Volume 1, page 52.
    Rebeacha Brodstreet chose Joseph Jewett to be her guardian, and he acknowledged 29 :7:1657, that he had received her portion of the estate of her father, Humphry Bradstreet, given to her in his will, from her mother Bridgett Broadstreet, executrix of the will.

    Inventory taken Sept. 6, 1655, by Danall thirton and William Lawe:

    one hat, one cloak and the rest of his cloths 2-10-0
    a pair of sheets, two pilowbeers [pillowcase], one tabl cloth    1-0-0
    seven sheets and foure napkins 1-10-0
    four cotton blankits 1-4-0
    one flock bed, one rugg and one boulster    1-0-0
    one flock bed, one rug, one boulster 2-0-0
    one flock bed, one rug, 2 boulsters, one pillow     2-0-0
    a parsil of sheeps wool 0-15-0
    a parsil of wheat and a parsil of rie 2-10-0
    thre ould chists, one box 0-14-0
    one bed stead and cortan [curtain] 0-10-0
    indian corne 1-10-0
    two sieves 0-2-0
    ould Iyron and two sickle 0-5-0
    a parsill of barley malt 0-10-0
    a cros cut saw 0-8-0
    sertane carpin for tools 0-17-0
    one kettel, the iyron pots, one posnit [large iron pan set on feet], pot hooks   2-0-0
    one warming pane, one frying, 0-4-0
    some peuter and a bras candlstick 1-0-0
    thre bushill of rie malt 0-11-0
    two bibles and another book 0-15-0
    two glas bottels, one chear [chair], one smal box   0-7-6
    twenty pound of butter 0-10-0
    tubs and beare vesils 1-0-0
    one cubard, two earthin pots 0-3-0
    four wegs [wig?], two beetl rings 0-8-0
    one spade, one how [hoe] 0-2-0
    one grinding stone 0-3-0
    one cart, one plow with chains and yoaks 3-0-0
    four oxen 30-0-0
    nine cowes 38-5-0
    one bull 4-0-0
    two stears 9-0-0
    two yearlings and one calf 7-0-0
    two hefers 6-0-0
    one maire 16-0-0
    one hors coult 8-0-0
    thre yewes, thre lambs 9-0-0
    swine 10-0-0
    wheat and rie 6-0-0
    indian corn 5-0-0
    barley 1-0-0
    hay 5-0-0
    a home lot att Ipswig 8-0-0
    a cannow 0-15-0
    a muskit 0-10-0
    lamp 0-5-0
    in debt owing him 50-0-0
    in debts he did owe 20-0-0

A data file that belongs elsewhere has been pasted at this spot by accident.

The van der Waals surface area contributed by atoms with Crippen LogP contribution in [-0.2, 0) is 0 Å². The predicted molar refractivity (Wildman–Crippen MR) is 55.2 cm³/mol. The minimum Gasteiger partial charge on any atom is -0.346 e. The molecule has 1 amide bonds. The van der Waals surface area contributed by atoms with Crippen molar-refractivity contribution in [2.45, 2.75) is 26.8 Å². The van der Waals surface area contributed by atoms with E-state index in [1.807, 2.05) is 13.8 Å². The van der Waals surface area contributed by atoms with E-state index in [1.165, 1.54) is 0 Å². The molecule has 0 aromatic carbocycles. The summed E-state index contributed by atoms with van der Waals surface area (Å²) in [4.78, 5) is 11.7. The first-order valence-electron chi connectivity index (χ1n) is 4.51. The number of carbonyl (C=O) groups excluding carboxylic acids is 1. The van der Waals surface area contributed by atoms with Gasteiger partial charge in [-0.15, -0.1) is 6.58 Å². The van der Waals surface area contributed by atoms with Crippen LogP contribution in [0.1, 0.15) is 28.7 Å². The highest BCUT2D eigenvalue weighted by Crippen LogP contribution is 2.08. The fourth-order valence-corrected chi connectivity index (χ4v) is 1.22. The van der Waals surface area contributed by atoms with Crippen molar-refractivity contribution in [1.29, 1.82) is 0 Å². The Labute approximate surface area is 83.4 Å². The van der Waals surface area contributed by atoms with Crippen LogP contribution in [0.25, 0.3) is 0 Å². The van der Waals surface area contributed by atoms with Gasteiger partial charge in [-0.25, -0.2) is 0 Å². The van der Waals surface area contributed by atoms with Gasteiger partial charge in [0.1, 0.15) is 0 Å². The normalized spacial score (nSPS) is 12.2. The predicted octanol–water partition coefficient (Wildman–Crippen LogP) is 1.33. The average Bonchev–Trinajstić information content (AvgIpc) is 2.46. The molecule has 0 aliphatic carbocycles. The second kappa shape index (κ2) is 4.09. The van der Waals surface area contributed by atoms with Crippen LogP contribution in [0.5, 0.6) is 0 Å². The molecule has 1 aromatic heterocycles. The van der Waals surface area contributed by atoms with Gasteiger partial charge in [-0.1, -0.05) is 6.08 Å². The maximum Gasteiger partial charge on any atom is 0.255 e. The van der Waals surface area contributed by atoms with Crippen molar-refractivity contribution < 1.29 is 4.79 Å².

total 146-10-0

    The farme where he lived 160-0-0
    The farme at muddy River 70-0-

    Ipswich Quarterly Court Records, Volume 1, page 52.
    Ipswich Deeds, Volume 1, leaf 209.

    Thomas Rawlison acknowledged the receipt from John Palmer of Rowley in the behalfe of Bridget Broadstreete, widow, of 5 li. in full saitsfaction of all agreements between the husband of the said Bridget, and Thomas Rawlison, sr., concerning themselves and their children according to agreement between Robert Lord and Thomas Rawlison, jr. at Salisbury court.
    Witness: Joseph Jewett, Edward Browne.

    Will. Beale's order to "Mother Bradstrete" "to pay my wife that twenty shillings left mee by my father in his last will. "Dated 26:7:1655. Receipt of the 20s. by Mr. Jewitt, signed by Martha Beale.

    Receipt of Hanah (her mark) Rofe of Ipswich, of 20s. given by legacy in her father's will, and acquittance of my Mother Bridget Broadstret."
    Witness: Mathew Boyes,
    Sarah ( her mark) Bradstret.

    Receipt of Joseph Jewett of 10li. from Bridget Bradstret on the account of William Beale "for rent with a great some more for the use of Marbelhead mill."
    Witness: Nehemiah Jewett, Abraham Jewett.

    Acquittance of "my mother Bradstreet from all debts & demands given or left for us upon my fathers will," by William Beale and Martha his wife. Signed Aug. 23, 1657.
    Witness: Rebecka (her mark) Bradstre and Elizabeth Boys.

    Acquittance of "my mother Bradstrett," having received "in Cattle the som of Thirty pound which is the full of my wives portion." Signed 20:2:1657 by Nicholas Wallis [Sarah's husband].
    Witness: Joseph Jewett, John Harris, Leonard Harriman.

    Cattle were vital to a household and an important legacy.
    Unweaned cattle are calves.
    Female cattle are heifers and cows (had a calf).
    Male cattle are steers (castrated) and bulls.
    are trained draft animals and are often castrated adult male cattle.

    A flock bed [mattress] is stuffed with waste wool or cotton.
    Estate inventories give us a glance into the home life of Colonial Americans.

    A sieve is a framed mesh and is used to separate coarser from finer particles. A riddle is a coarse sieve.


    A bed warmer or warming pan is a metal container with a handle which was filled with hot coals and placed under the bedcovers to warm the bed.

    A scythe or a sickle is a hand tool for reaping crops. The handle of a scythe is a snead.


    Mister ( Mr.) was derived from master and Mrs. and Miss were derived from mistress. They indicated people of superior social status in colonial America.

    Horse Terms
    Foal: less than 1 year old
    Yearling: between 1 & 2
    Colt: male under 4
    Filly: female under 4
    Mare: female over 4
    Gelding: castrated male
    : non-castrated male over 4



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    ©Roberta Tuller 2020